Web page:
MCCORRY: In May, Badams made headlines for drawing a line in the sand. After six years of deep budget cuts, he said Erie schools had been pushed to the brink, so he floated a seemingly crazy idea - shutting down all of the city's high schools and bussing students to the surrounding higher-income suburban schools.
So how did Erie end up in this position? In large part because state policy has stacked the deck against urban districts where enrollment has grown and needs are high. In all of Erie County, the district inside the city is by far the poorest and most challenged. But it fares worse than many of the others when it comes to per pupil state funding. Badams can't fathom that, and so to him this proposal of sending students to the suburbs is an ethical one.
(SOUNDBITE OF ARCHIVED RECORDING)
BADAMS: There's a perception out there that kids living in poverty, kids living in the inner city don't know what they're missing. I've heard people say that. Well, they do know what they're missing.
MCCORRY: The signs of Erie's fiscal distress would be hard for students to overlook. Many of the schools are visibly aging, books and technology have lagged behind the times and staffing levels have been cut at the same time the city's violent crime rate has grown. Nathan Stevens is a junior at Strong Vincent High School on the city's west side.
NATHAN STEVENS: We're a city school, and the surrounding districts are higher income. And they always think that they're better than us. That's just how it works around here.
MCCORRY: Stevens, who's white, was one of a handful of students gathered in Strong Vincent's library at the end of the school year to discuss the bussing proposal. Whitney Henderson, a sophomore who's African-American, agreed with Stevens.
WHITNEY HENDERSON: Everybody thinks that it's a ghetto school or that the people that go here are dumb or bad.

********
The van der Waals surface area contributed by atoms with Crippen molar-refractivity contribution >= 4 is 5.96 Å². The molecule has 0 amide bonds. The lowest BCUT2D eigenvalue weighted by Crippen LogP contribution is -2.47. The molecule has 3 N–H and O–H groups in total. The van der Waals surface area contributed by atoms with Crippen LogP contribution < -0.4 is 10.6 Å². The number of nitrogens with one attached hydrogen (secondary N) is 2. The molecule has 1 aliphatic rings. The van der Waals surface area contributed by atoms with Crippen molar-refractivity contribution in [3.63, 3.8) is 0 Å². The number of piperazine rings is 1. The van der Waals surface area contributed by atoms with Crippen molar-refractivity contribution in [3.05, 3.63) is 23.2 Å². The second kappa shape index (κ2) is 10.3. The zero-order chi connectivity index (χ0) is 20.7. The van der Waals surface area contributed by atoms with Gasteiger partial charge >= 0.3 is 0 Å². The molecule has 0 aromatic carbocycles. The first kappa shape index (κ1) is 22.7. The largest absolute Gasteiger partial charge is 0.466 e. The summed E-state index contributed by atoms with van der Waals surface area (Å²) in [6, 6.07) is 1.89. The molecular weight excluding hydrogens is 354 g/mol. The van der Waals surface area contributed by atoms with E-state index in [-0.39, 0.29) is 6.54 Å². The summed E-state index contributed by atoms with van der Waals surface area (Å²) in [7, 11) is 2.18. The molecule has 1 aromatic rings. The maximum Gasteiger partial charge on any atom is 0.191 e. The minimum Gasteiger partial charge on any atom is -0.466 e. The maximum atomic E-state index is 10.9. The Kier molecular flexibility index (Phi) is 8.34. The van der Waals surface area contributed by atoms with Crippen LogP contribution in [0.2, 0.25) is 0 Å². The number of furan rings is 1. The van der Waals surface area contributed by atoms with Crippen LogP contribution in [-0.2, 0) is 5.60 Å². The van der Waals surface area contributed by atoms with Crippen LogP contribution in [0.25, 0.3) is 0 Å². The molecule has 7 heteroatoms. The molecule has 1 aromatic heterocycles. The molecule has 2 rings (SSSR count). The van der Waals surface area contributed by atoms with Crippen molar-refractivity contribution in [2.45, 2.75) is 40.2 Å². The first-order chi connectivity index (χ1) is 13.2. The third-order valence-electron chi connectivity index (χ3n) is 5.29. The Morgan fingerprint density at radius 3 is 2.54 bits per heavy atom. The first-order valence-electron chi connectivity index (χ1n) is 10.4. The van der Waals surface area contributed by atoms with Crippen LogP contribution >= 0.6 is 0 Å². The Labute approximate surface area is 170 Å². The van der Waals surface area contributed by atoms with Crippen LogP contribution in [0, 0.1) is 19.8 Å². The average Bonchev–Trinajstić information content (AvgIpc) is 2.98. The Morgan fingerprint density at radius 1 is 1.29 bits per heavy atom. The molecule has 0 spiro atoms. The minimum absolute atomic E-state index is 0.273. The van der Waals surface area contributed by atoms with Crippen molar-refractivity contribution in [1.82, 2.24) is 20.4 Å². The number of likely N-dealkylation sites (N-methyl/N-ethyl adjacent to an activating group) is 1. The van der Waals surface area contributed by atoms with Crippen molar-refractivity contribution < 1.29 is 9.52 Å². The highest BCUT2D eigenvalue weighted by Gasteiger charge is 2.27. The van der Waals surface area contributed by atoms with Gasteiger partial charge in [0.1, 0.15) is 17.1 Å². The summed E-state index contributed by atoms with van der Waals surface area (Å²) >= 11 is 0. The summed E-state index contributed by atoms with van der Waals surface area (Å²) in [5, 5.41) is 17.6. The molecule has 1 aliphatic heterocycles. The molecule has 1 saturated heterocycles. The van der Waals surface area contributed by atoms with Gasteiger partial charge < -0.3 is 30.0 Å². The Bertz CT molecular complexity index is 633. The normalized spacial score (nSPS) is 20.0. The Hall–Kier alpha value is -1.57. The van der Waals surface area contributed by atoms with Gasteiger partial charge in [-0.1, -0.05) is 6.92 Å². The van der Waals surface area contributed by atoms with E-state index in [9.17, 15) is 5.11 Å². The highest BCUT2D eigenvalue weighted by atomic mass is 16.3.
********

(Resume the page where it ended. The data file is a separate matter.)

MCCORRY: Based on what?
MCCORRY: Students of color are the majority in Erie, a vast difference from the rest of the county, so Henderson is anxious about what Badams' proposal could mean for her.
WHITNEY: I'd feel like an outcast because of my skin color because I'm black, and everybody that goes there is pretty much white.
MCCORRY: In a cozy coffee shop outside of Erie, suburban mom Genene Mattern says she'd welcome the city students into her district.
GENENE MATTERN: I get a little bit upset when I hear other parents that are against it totally because they don't want Erie city kids. You know what? They're children. I don't care what color, what ethnic background, what social background. They deserve a chance.
MCCORRY: Representative Curt Sonney, a Republican who represents a slew of suburban districts, takes a different view, pointing to logistics.
CURT SONNEY: Well, we just - we can't let that happen. It's difficult on any student to have to bus them for miles to a strange new school with all new people, you know. It's tough.
MCCORRY: But there's a growing national charge that says figuring out the logistics would actually be well worth the extra effort. Research shows that race and class integration can be a major boon for historically underserved students without having a negative effect on those from higher-income families. The entire prospect, though, begs a larger question. In Pennsylvania, the legislative leadership represent rural, whiter districts that have benefited from policies that have historically hurt cities like Erie. Would Erie's crisis even be happening if it was a majority white district? I posed that to Dominique Booker, another student at Strong Vincent High.
DOMINIQUE BOOKER: I really don't know. It's a really hard question because you look and they have, like, more money. They have better stuff, but I don't want to think that way.
MCCORRY: For NPR News, I'm Kevin McCorry in Pennsylvania. Transcript provided by NPR, Copyright NPR.